As a side note, although it’s not required, it is recommended to hang your food. It’s a great Leave No Trace option that will keep your food safe from rodents and bears.
The New England Trail provides a small variety of uniquely interesting wildlife species, too. If you have a keen eye, you might find the elusive southern bog lemming. They’re practically ultralight creatures weighing in at ¾ to 1 ¾ oz with brown fur and a stocky body similar to a meadow vole (a.k.a. field mouse).
The next mammal you might find are fishers who are members of the weasel family and, although once a rare sight, are now common again. The small creature might be found climbing and is one of the few predators that successfully hunt the porcupine.
You also might successfully spy a Harbor Seal in Long Island Sound if you happen to start your hike between November and mid-March to April. The seals spend the winter along the shores of the sound and leave for northern waters again by April.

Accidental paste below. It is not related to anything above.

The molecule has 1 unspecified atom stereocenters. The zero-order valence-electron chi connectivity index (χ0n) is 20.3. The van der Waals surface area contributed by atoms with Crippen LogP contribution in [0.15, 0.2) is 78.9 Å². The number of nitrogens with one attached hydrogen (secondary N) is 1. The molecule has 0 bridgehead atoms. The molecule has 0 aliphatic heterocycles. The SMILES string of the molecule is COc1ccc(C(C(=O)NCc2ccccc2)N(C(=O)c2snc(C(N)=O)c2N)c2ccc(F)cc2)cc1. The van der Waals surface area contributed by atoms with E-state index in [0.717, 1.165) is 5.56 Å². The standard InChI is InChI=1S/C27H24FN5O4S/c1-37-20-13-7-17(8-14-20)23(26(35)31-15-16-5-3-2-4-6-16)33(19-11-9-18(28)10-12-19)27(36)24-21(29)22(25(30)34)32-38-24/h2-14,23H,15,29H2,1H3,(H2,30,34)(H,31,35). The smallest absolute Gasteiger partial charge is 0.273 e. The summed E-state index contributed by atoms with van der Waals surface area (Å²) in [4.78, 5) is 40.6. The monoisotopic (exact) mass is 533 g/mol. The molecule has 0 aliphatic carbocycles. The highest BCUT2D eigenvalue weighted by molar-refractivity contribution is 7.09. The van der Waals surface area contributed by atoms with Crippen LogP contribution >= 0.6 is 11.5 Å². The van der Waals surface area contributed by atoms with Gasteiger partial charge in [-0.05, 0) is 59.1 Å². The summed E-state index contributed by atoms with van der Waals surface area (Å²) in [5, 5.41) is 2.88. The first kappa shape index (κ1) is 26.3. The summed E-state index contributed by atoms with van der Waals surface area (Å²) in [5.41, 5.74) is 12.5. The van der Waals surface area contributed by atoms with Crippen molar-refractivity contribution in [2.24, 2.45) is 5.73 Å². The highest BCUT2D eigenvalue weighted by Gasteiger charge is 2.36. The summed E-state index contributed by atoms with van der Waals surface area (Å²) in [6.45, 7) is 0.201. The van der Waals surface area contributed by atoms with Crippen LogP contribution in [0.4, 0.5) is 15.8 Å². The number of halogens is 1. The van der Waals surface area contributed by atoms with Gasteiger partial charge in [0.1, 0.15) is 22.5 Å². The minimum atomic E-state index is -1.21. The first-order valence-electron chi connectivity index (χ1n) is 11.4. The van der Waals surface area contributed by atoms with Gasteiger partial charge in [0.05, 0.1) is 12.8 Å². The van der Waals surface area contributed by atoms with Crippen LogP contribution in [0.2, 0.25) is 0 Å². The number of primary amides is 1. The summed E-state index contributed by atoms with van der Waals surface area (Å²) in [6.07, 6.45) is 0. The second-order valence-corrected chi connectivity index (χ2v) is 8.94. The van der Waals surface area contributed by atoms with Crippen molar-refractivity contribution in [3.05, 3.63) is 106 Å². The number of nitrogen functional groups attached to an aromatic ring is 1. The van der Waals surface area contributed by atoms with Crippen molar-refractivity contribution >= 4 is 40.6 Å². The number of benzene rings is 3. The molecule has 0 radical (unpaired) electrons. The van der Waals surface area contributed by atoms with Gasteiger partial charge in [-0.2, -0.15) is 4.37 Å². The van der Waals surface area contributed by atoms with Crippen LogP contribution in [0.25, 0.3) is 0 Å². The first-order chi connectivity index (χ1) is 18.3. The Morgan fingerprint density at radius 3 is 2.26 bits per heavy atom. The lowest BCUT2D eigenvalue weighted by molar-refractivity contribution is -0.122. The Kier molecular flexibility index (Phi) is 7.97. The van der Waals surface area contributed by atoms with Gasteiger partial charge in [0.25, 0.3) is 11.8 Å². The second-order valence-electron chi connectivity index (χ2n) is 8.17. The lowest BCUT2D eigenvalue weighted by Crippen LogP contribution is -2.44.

Castle Craig Tower, one of the highlights of the trail (Connecticut).
© Clayton (@860go)
By Josh Johnson (aka "Pace Car"): Pace Car is a Florida based long-distance hiker and adventurer. A strong believer in Leave No Trace™ ethics, he can be found cleaning up the trails and outdoor spaces he visits striving to make his adventures count.
About Greenbelly: After thru-hiking the Appalachian Trail, Chris Cage created Greenbelly to provide fast, filling and balanced meals to backpackers. Chris also wrote How to Hike the Appalachian Trail.